We saw nothing more along the river, but conditions were less than perfect, being very breezy. We struck out into a reeded area – well, bamboo, really – along a boardwalk where conditions were a little more sheltered. Francine spotted something fly but we lost it in the confusion of vegetation. Further around the curved boardwalk conditions improved further and we spotted several dragonflies basking on the warm boards. Bingo!

J17_1698 Sympetrum striolatum male

These were clearly Common Darters which rated as a new species on my list for this location. Happy camper.

Posted in 2017-2018 Winter

Christmas Piggy

One of our first purchases when we arrived in Jalón on Thursday 21st Dec, was the main event for our Christmas dinner. There are several pleasant things about running away from a British Christmas, not the least of which is the much lower key affair that Christmas is in Spain. From a culinary point of view, though, it’s also good to get into a country where more unusual [for us] food items are available. A traditional Christmas dinner in Spain tends to centre around sucking pig. They are available prepared and packed in all the supermarket, both frozen and fresh. Fortunately, since a whole sucking pig would too much for us, even though our friend Jim would be joining us, half sucking pigs, split lengthwise, are also available. We found a suitable looking fresh one with a best before date of 26th December so we didn’t need to freeze it. He was 3kgs and 28€ but, hey, it’s Christmas.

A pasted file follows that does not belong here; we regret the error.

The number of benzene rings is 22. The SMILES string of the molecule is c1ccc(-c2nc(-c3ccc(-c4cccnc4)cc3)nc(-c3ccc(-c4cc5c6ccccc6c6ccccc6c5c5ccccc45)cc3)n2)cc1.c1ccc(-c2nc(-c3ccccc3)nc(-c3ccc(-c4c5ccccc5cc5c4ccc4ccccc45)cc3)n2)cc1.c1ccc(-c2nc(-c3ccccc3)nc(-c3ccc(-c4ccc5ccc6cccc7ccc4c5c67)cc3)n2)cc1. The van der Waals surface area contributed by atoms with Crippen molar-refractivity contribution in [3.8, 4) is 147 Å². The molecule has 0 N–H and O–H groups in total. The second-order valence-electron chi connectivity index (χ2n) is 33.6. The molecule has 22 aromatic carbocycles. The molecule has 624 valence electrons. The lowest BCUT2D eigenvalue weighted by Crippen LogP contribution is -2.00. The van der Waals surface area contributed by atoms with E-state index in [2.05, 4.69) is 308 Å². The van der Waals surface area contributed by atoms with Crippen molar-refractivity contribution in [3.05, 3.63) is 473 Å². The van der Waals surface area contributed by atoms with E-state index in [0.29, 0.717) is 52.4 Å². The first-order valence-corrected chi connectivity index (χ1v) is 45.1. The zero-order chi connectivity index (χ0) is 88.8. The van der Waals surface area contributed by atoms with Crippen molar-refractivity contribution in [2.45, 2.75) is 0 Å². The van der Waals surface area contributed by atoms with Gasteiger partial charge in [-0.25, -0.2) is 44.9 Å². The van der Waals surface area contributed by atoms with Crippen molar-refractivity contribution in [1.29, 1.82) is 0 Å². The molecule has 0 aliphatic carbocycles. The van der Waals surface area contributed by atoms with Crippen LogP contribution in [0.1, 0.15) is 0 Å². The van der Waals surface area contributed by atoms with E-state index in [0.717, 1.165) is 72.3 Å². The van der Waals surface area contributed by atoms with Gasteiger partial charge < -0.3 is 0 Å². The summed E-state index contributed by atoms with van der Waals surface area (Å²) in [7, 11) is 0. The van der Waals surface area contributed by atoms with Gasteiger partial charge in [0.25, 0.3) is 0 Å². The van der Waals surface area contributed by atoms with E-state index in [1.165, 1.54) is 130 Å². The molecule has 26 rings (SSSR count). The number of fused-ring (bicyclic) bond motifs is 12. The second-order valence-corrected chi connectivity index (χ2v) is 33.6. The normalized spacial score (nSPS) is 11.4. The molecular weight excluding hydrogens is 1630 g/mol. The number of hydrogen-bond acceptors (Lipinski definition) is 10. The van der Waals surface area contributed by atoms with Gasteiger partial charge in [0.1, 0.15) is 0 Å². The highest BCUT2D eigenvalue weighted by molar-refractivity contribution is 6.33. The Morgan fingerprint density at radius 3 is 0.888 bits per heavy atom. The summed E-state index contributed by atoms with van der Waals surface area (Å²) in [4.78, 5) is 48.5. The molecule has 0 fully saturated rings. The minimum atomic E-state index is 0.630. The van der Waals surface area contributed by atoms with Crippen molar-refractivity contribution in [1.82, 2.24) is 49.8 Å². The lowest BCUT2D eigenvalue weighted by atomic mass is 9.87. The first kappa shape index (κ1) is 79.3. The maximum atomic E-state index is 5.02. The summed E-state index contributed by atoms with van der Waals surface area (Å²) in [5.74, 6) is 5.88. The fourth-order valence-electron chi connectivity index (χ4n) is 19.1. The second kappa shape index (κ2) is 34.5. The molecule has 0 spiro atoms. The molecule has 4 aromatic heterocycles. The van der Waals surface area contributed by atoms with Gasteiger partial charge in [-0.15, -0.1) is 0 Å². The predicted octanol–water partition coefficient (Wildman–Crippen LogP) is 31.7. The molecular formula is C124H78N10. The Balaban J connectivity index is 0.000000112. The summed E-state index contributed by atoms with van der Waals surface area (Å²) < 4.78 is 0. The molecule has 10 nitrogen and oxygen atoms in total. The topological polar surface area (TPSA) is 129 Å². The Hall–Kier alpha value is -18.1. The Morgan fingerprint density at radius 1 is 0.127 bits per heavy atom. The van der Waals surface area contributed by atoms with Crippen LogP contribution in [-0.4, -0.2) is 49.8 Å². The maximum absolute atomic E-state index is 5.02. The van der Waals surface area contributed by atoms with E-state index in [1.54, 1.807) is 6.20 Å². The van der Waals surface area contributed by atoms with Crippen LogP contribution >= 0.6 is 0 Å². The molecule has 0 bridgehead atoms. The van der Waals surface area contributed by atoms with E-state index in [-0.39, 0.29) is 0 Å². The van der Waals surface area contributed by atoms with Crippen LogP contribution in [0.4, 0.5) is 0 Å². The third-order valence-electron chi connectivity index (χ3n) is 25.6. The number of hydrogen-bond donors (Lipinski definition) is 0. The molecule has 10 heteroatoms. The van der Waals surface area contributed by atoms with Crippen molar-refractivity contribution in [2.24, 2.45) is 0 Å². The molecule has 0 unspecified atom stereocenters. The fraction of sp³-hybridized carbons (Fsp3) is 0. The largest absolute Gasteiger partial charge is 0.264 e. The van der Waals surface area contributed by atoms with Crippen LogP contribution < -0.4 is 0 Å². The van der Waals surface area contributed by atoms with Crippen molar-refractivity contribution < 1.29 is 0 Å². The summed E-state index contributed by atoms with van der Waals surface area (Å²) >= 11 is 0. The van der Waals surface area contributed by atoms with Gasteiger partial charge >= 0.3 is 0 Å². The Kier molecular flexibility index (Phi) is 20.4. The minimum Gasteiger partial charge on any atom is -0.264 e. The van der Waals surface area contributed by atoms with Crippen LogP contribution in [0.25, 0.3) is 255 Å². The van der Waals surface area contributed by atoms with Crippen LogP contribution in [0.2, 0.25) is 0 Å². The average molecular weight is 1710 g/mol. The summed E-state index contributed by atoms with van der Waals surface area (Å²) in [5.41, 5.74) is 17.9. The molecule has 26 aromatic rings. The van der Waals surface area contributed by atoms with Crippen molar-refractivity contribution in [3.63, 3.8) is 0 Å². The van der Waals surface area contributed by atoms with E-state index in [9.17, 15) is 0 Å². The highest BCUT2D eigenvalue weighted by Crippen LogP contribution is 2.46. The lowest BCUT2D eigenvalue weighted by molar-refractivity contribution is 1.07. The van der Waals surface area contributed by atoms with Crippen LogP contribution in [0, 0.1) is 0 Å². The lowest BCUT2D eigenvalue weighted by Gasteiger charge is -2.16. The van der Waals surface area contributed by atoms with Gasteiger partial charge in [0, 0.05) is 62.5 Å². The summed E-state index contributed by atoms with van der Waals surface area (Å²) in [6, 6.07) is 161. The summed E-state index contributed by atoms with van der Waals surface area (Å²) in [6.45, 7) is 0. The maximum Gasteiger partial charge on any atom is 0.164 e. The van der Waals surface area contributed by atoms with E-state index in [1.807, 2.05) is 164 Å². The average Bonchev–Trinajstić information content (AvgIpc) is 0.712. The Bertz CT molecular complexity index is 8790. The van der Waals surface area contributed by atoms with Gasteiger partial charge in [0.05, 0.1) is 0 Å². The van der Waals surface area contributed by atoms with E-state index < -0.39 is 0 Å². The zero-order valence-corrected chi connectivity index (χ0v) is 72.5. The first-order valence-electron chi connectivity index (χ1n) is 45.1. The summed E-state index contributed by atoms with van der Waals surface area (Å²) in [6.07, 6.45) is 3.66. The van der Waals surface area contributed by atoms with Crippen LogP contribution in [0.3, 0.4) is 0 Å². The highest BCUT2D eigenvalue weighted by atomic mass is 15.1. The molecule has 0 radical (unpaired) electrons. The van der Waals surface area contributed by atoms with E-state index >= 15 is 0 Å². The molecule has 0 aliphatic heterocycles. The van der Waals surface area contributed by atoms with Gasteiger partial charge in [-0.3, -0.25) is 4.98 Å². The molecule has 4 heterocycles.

Xmas Piggy beforeChristmas Piggy 2017 was a bit larger than we’d attempted before but fortunately he just about fitted the almost useless oven. [Note to self: if we ever start spending longer here, we should buy a better oven.] I sat him on a bed of vegetables – celery, carrot, parsnip and onion – mainly to keep him off the bottom of the thin roasting pan and stop him burning; they weren’t going to be edible after 2½ hours. Here’s Christmas Piggy wearing some SPF 50 ear covers to stop them burning, too.

20171225_155345Following a random recipe, I also put some water around the vegetables which would “help keep the flesh soft”. It did. I have a feeling that it also kept some of the skin soft, which was a shame. One of the delights of a roast sucking pig is crisp, wafer thin skin. We did have some but I think last year’s attempt sin agua worked better. Anyway, here’s Christmas Piggy after 2½ hours sporting an intense Spanish sun tan.

While Christmas Piggy was relaxing, we demolished blinis topped with cream cheese and a selection of smoked fish: tuna, cod and salmon, all decorated with a little red fake caviar to give them a festive look.

Having next demolished a good chunk of the now relaxed Christmas Piggy, we set about seeing off Francine’s excellent Tiramisini. She first made those last year and they’ve become an instant favourite. Yummy!

Finally, some cheese followed by a brandy or two to settle the stomach.

Un Feliz Navidad. 🙂

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Posted in 2017-2018 Winter